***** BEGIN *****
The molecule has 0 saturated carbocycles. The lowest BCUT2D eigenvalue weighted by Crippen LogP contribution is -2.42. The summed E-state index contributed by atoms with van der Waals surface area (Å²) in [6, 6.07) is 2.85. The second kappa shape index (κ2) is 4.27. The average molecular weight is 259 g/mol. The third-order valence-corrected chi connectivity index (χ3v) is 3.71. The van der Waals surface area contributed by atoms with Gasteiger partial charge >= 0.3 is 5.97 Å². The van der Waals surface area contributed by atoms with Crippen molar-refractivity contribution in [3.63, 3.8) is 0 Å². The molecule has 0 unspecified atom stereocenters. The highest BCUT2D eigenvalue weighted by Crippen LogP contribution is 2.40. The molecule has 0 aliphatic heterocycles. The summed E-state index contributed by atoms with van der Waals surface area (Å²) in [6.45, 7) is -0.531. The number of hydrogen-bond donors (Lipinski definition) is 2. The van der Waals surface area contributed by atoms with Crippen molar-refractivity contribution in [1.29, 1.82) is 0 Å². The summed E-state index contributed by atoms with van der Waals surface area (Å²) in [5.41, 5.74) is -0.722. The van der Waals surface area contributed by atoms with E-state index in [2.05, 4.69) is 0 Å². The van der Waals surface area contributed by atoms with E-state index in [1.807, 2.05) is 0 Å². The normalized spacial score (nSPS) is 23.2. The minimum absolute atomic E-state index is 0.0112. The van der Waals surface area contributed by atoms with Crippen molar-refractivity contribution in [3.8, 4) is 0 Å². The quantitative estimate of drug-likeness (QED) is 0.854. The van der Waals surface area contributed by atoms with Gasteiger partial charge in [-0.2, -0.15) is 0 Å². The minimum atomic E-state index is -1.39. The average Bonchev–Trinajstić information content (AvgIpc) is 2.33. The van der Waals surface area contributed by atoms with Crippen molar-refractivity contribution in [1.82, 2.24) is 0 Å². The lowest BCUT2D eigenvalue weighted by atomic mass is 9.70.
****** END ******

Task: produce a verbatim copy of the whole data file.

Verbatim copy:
The molecule has 0 saturated carbocycles. The lowest BCUT2D eigenvalue weighted by Crippen LogP contribution is -2.42. The summed E-state index contributed by atoms with van der Waals surface area (Å²) in [6, 6.07) is 2.85. The second kappa shape index (κ2) is 4.27. The average molecular weight is 259 g/mol. The third-order valence-corrected chi connectivity index (χ3v) is 3.71. The van der Waals surface area contributed by atoms with Gasteiger partial charge >= 0.3 is 5.97 Å². The van der Waals surface area contributed by atoms with Crippen molar-refractivity contribution in [3.63, 3.8) is 0 Å². The molecule has 0 unspecified atom stereocenters. The highest BCUT2D eigenvalue weighted by Crippen LogP contribution is 2.40. The molecule has 0 aliphatic heterocycles. The summed E-state index contributed by atoms with van der Waals surface area (Å²) in [6.45, 7) is -0.531. The number of hydrogen-bond donors (Lipinski definition) is 2. The van der Waals surface area contributed by atoms with Crippen molar-refractivity contribution in [1.29, 1.82) is 0 Å². The summed E-state index contributed by atoms with van der Waals surface area (Å²) in [5.41, 5.74) is -0.722. The van der Waals surface area contributed by atoms with E-state index in [2.05, 4.69) is 0 Å². The van der Waals surface area contributed by atoms with E-state index in [1.807, 2.05) is 0 Å². The normalized spacial score (nSPS) is 23.2. The minimum absolute atomic E-state index is 0.0112. The van der Waals surface area contributed by atoms with Crippen molar-refractivity contribution in [3.8, 4) is 0 Å². The quantitative estimate of drug-likeness (QED) is 0.854. The van der Waals surface area contributed by atoms with Gasteiger partial charge in [-0.2, -0.15) is 0 Å². The minimum atomic E-state index is -1.39. The average Bonchev–Trinajstić information content (AvgIpc) is 2.33. The van der Waals surface area contributed by atoms with Crippen molar-refractivity contribution in [1.82, 2.24) is 0 Å². The lowest BCUT2D eigenvalue weighted by atomic mass is 9.70.